coincidental encounters

to be hugged require

attention instead of


seeing instead of 


experiencing instead of



The blurriness comes when the shades are down and the mind is rushing. Clarity comes from light being shed on what is underneath that rush. 


I’m sitting on the 16th floor of a hotel in Jakarta. I have a thin slice of the city on the palm of my hand. In each corner or a nook wherever I look I find life and a short story. It’s evening. The city takes few last short breaths before awakening the next morning on Monday. 

I hear somewhere near a lonely bakso salesman hitting the spoon on an empty glass to let others know it’s time for the last treat of the day. Traffic is still bustling on the highways somewhere on the horizon yet in a somehow slower manner,  as if the closing night brings a long awaited peace. The business centre before me, in far distance, full of lights, acts as a beacon and reminder to call for the undecided to prepare for a new week.

I sit here yet again after a longer while with a similar view on the city. A different man, a changed man. Jakarta, it’s been a while. I’ve experienced a lot of death and resurrection recently. Both in a literal and figurative meaning.

I stop thinking, take in the dense and wet air in my lungs and continue sitting in silence and gratitude.


Saudade is a feeling that recently dominates my imaginative landscape and parts of my heart. It reminds me of the locations and people I met. 

For those curious of the meaning, the word itself comes from Portugese language and cannot be translated directly. 

Wikipedia makes an effort, to my liking, by describing it as:

”(…) an emotional state of melancholic or profoundly nostalgic longing for a beloved yet absent something or someone. It is often associated with a repressed understanding that one might never encounter the recipient of longing ever again. It is a recollection of feelings, experiences, places, or events— often illusive — that cause a sense of separation from the exciting, pleasant, or joyous sensations they once caused.” 

Saudade originates from Latin solitās, solitātem which mean “solidude” as if instructing me with the direction I should embark on to understand it.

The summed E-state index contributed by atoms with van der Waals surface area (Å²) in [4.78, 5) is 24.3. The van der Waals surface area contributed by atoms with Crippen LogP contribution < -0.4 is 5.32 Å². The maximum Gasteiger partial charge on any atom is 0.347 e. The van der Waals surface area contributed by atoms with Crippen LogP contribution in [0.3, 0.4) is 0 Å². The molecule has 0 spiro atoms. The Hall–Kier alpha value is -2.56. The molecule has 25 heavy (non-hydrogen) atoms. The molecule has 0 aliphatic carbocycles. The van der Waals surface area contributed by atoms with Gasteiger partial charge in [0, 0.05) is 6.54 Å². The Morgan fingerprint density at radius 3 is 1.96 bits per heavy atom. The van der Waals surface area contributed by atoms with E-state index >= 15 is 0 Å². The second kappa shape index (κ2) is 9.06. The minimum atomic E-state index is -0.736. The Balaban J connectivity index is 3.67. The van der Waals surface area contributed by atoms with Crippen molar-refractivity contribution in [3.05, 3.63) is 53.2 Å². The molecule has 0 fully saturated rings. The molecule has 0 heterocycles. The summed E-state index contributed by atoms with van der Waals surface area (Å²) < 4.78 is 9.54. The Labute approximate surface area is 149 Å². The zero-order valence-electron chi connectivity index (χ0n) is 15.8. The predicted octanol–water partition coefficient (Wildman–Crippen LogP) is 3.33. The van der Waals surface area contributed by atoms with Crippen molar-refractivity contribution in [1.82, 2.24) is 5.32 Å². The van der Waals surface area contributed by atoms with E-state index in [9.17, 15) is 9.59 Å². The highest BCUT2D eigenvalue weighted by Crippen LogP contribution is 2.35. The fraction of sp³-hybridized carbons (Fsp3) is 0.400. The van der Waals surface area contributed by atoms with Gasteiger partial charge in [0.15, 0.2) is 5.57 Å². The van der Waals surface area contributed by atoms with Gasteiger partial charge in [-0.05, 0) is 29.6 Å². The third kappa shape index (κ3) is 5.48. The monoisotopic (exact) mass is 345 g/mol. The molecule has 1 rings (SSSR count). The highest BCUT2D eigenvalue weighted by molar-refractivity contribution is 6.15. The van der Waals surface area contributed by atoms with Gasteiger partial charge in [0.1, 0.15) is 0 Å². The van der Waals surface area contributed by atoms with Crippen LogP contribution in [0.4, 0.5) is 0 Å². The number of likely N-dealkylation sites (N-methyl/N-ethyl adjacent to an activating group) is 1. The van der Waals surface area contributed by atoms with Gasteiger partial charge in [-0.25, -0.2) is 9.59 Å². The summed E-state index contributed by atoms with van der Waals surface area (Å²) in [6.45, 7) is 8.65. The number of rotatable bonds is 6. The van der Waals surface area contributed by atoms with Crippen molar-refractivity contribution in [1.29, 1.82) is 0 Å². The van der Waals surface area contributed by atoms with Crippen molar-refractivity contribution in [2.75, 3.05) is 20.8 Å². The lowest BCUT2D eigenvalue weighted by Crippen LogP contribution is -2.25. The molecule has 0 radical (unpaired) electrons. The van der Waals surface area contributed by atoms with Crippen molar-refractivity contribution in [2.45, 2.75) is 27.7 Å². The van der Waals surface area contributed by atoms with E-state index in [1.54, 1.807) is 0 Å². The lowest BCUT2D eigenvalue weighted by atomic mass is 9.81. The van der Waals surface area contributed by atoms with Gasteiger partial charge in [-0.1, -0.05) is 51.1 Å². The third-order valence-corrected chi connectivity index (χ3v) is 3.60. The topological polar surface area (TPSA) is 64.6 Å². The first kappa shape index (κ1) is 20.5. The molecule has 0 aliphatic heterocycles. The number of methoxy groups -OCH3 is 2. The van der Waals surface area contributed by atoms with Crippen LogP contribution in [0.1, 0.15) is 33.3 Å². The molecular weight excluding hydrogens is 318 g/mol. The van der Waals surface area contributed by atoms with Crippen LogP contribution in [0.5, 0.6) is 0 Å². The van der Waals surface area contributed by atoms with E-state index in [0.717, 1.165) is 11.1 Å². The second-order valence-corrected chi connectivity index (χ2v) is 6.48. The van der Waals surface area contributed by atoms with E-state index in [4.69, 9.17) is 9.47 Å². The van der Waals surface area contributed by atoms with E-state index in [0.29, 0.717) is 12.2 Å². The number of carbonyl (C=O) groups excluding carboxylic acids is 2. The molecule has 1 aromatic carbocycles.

“Words became cheaper. They multiplied, but lost their value. They are everywhere. There are too many. They swirl, swarm, torment like clouds of insistent flies. They stun.

So we miss tranquility. We miss silence. Wandering through the fields. Through the meadows. Through the forest that hums, but does not waffle, does not jabber, does not toot.”

- Ryszard Kapuściński


Start killing your darlings.

One of the rules in photography, when preparing your material, during the selection phase is not to be afraid to kill your darlings. Darlings being all the photographs that you love, and probably only you understand. 

In a professional setting, personal preference does not matter (with some exceptions). What matters is the story you want to tell and how you tell it. 

I must say, it’s a bloodbath. One of the most painful, soul-crashing experiences I’ve lived through… Well, maybe not that bad, but you get my drift. 

A common practice is to do it with an editor or a close friend photographer whom you can trust. One that will be ruthless while, at the same time, giving a fresh look and some good argumentation. Supporting you in telling your story, not theirs.

Another option is to sleep with it. Print your photographs and lay them on the table in a sequence that feels right to you. Leave them for a few hours or days, then return to do the edits. Both of those techniques can, and often are, combined.

The goal is to have a coherent story that tells what you want to convey. Something that has rhythm and leaves a mark on the viewer. 

Now, think where you get stuck and stand by ideas, beliefs or statements that may be your darlings but don’t make sense anymore. They just don’t fit the story you are pursuing. They keep you in a limbo.

Which of those darlings should you kill today?

Originally published at subscribe.konkel.co

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